The Fashioning Africa project looked to address the lack of post-1960s African fashion and textiles in many museum collections.
Brighton Museum & Art Gallery’s collections include important holdings of textiles from African countries. Many of these were collected in the late 19th and early 20th century by people working in what were then British colonies. Textiles were easily portable and could serve many different functions: as souvenirs, trophies or evidence of the potential for trade.
As former colonies gained their independence from the late 1950s onwards, fewer objects from African countries entered British museum collections. This means that today few museums are able to represent how the tumultuous social, political and cultural changes that swept the continent were reflected in the textiles and fashion worn in African countries.
Through the Fashioning Africa project, with the help of partners, Brighton Museum has been working to address this absence, as well as to implement new, collaborative modes of collecting. These activities have included the development of a major fashion exhibition, Fashion Cities Africa, a collaborative collecting initiative, and co-curated displays.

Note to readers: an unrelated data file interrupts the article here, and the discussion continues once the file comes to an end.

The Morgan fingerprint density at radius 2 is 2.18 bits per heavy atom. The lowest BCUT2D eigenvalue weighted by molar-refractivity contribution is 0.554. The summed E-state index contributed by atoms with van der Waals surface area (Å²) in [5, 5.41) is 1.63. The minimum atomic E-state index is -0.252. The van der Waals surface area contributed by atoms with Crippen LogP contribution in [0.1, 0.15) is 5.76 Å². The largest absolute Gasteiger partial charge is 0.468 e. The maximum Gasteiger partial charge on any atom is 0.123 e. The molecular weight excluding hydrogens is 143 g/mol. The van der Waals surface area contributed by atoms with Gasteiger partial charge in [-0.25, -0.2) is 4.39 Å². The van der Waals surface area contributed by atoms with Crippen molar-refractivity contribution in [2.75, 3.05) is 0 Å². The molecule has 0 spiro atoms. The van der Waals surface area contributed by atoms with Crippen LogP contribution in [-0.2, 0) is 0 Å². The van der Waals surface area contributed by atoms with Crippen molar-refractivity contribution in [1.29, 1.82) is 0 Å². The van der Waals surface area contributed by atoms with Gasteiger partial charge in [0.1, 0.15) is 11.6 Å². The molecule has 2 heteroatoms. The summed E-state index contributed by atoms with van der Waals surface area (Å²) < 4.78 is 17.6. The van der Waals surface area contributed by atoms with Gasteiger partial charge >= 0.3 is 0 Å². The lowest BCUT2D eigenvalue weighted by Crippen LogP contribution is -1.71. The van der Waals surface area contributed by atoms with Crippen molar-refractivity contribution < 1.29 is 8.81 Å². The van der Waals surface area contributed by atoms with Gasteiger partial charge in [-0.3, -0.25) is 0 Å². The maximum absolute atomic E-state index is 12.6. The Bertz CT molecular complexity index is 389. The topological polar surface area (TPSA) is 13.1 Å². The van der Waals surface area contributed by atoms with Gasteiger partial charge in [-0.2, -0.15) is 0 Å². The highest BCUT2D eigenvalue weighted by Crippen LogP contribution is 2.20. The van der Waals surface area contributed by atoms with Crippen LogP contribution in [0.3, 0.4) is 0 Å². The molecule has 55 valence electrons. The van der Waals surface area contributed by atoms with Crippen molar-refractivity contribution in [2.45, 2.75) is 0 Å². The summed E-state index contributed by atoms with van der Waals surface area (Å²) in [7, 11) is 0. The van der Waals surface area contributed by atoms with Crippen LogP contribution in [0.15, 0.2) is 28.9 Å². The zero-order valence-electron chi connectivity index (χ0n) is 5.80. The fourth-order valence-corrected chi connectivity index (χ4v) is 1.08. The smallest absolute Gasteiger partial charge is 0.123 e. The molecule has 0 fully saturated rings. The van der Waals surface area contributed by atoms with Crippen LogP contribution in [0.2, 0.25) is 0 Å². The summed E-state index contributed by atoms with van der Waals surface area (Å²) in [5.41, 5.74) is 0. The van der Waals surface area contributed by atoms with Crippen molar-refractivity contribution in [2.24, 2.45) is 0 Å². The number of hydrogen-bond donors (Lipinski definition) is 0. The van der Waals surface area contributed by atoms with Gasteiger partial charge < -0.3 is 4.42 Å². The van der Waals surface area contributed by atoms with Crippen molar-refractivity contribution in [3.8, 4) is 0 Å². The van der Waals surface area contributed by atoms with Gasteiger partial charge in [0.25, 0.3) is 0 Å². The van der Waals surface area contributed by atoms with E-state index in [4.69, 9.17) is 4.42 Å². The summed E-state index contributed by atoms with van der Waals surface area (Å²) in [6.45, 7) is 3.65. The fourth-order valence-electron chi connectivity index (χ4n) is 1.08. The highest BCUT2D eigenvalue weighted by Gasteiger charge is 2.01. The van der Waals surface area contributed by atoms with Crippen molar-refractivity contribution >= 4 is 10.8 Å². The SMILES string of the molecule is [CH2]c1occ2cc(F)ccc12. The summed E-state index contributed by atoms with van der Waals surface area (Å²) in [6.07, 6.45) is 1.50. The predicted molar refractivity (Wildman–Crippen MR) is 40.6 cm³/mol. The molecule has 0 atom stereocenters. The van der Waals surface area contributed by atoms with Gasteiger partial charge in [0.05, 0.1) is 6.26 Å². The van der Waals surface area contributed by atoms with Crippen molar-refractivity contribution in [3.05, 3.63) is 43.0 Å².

In developing the various Fashioning Africa initiatives, Brighton Museum & Art Gallery is grateful for the generous support of the James Henry Green Charitable Trust, the National Lottery Heritage Fund, Arts Council England, the Art Fund (Jonathan Ruffer Curatorial Grants Programme) and the University of Sussex (Sussex Africa Centre), as well as for the extensive help and support provided by our many partners and collaborators.
The background image used throughout the site is a version of an award-winning kente cloth by Ghanaian twins Richmond and Fred Akpo. The cloth was purchased by the museum as part of the Fashioning Africa project.